Steven M. Goldman, professor emeritus of economics at the University of California, Berkeley, died on Thursday, April 17, in Berkeley, of complications following a heart attack. He was 72 years old.
Goldman was a prominent scholar of economic theory and mathematical economics and a mentor to many students. Goldman made important contributions to the theory of economic growth and planning. His work included research on monetary theory, industrial organization, welfare economics, exhaustible resources, and econometrics. Goldman also served on the Scientific Advisory Committee for the Scientific Registry of Transplant Recipients, where he provided analysis related to the matching of organs to transplant candidates. He received his bachelor's degree from Harvard University in 1962 and his doctorate in economics from Stanford University in 1966. Goldman started his career at Berkeley as an acting assistant professor in 1965, and was promoted to associate professor in 1970 and to professor in 1978. Goldman retired from active service in 2006.
Richard Gilbert, a long-time colleague and collaborator who worked together with Goldman on papers involving resource extraction and competition, said "It was always a delight to work with Steve. He had enormous energy and enthusiasm, and I enjoyed watching his brilliant mind find clever solutions to difficult problems. He was a terrific colleague who could offer stimulating insights on almost any topic." Goldman was a dedicated teacher at both the undergraduate and graduate level, and Gilbert, who co-taught the first-year doctoral course in economic theory with Goldman, recounts, "It was then, and still is, the course most likely to create anxiety in our graduate students. Steve had ways to make it fun. He challenged the students with a take on the HAL 9000 computer from Kubrik's '2001: A Space Odyssey'. The HAL 9000 went amok and threatened the spaceship. In Steve's version the HAL 9000 was a misguided agent in charge of choosing prices to equate supply and demand."
In addition to his contributions to scholarship in economics, Goldman was an avid golfer and a fan of consumer technology. James Powell, the current Chair of the Berkeley Economics Department, took undergraduate and graduate courses from Goldman. He recalled that "Steve loved gadgets. In one undergraduate lecture he came in with the latest HP calculator and explained how he had programmed it (in Reverse Polish Notation) to play the game 'Mastermind.' But his course was inspirational, and though the material was challenging I greatly looked forward to the lectures."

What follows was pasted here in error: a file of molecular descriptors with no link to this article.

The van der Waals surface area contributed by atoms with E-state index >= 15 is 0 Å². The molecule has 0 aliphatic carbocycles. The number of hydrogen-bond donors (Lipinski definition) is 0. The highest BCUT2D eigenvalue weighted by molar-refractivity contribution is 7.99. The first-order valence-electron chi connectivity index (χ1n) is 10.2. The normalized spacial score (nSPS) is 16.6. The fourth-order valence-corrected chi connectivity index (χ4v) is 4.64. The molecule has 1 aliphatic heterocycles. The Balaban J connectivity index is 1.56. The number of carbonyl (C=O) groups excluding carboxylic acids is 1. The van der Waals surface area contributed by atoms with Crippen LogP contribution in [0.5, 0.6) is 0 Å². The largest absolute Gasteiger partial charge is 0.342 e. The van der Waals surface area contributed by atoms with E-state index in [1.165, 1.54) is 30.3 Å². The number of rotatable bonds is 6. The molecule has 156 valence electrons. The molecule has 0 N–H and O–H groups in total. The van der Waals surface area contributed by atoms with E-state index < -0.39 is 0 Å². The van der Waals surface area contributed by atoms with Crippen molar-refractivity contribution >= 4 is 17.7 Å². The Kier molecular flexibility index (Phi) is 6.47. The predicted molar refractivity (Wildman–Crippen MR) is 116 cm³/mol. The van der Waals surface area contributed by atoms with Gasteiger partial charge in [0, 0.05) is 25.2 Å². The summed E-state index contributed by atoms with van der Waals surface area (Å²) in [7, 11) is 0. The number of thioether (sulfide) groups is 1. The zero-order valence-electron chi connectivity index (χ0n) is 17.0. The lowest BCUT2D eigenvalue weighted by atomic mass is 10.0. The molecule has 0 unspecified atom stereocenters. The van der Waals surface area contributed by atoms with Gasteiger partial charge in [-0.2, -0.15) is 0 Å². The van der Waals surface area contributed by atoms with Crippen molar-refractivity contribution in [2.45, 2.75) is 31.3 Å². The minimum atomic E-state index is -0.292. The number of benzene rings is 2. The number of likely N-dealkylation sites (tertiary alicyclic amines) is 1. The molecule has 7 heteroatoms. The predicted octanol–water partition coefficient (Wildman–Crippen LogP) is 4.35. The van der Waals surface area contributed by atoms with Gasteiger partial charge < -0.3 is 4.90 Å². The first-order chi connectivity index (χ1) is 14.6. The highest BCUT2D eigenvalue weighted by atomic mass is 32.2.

Goldman is survived by his partner, Aimee Bakken of El Cerrito, his son, Aaron and daughter-in-law, Amber Evans of Oakland. His son, Jules, died in 1998 at the age of 19.
In memory of Professor Goldman and his many contributions, the Department of Economics has created the Steve Goldman Memorial Prize Fund, which will fund the prize for the recipient of the Departmental Citation for undergraduate excellence.
"The Steve Goldman Memorial Prize Fund"
The Steve Goldman Memorial Prize Fund was established in 2014 to honor the memory of Professor Steven M. Goldman (1941-2014), who taught at the University of California, Berkeley from 1965 until his retirement in 2006. Steve Goldman was a leading contributor to research in mathematical economics and economic theory, an avid golfer and technophile, and a major contributor to Berkeley Economics. He was a mentor to many and a dedicated teacher who taught microeconomic theory to undergraduate and graduate students for many decades. The fund underwrites the prize for the undergraduate recipient of the Departmental Citation for academic excellence.
To donate to the The Steve Goldman Memorial Prize Fund, please see the following link: